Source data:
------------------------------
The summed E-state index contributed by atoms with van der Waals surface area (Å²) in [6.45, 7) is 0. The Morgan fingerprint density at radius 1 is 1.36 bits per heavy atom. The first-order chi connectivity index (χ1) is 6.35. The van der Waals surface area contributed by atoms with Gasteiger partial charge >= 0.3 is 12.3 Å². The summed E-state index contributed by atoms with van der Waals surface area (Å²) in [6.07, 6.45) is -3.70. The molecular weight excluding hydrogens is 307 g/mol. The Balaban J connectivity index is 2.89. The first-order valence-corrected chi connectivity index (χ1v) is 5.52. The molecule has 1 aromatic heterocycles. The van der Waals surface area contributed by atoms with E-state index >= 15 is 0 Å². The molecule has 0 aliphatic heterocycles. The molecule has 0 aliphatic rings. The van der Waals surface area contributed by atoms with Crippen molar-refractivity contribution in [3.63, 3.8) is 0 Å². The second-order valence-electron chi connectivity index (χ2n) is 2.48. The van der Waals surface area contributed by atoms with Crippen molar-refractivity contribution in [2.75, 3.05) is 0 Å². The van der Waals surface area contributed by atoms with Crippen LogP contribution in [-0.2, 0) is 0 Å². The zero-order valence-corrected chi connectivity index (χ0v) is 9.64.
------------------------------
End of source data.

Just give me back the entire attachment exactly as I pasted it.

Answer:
The summed E-state index contributed by atoms with van der Waals surface area (Å²) in [6.45, 7) is 0. The Morgan fingerprint density at radius 1 is 1.36 bits per heavy atom. The first-order chi connectivity index (χ1) is 6.35. The van der Waals surface area contributed by atoms with Gasteiger partial charge >= 0.3 is 12.3 Å². The summed E-state index contributed by atoms with van der Waals surface area (Å²) in [6.07, 6.45) is -3.70. The molecular weight excluding hydrogens is 307 g/mol. The Balaban J connectivity index is 2.89. The first-order valence-corrected chi connectivity index (χ1v) is 5.52. The molecule has 1 aromatic heterocycles. The van der Waals surface area contributed by atoms with E-state index >= 15 is 0 Å². The molecule has 0 aliphatic heterocycles. The molecule has 0 aliphatic rings. The van der Waals surface area contributed by atoms with Crippen molar-refractivity contribution in [3.63, 3.8) is 0 Å². The second-order valence-electron chi connectivity index (χ2n) is 2.48. The van der Waals surface area contributed by atoms with Crippen molar-refractivity contribution in [2.75, 3.05) is 0 Å². The van der Waals surface area contributed by atoms with Crippen LogP contribution in [-0.2, 0) is 0 Å². The zero-order valence-corrected chi connectivity index (χ0v) is 9.64.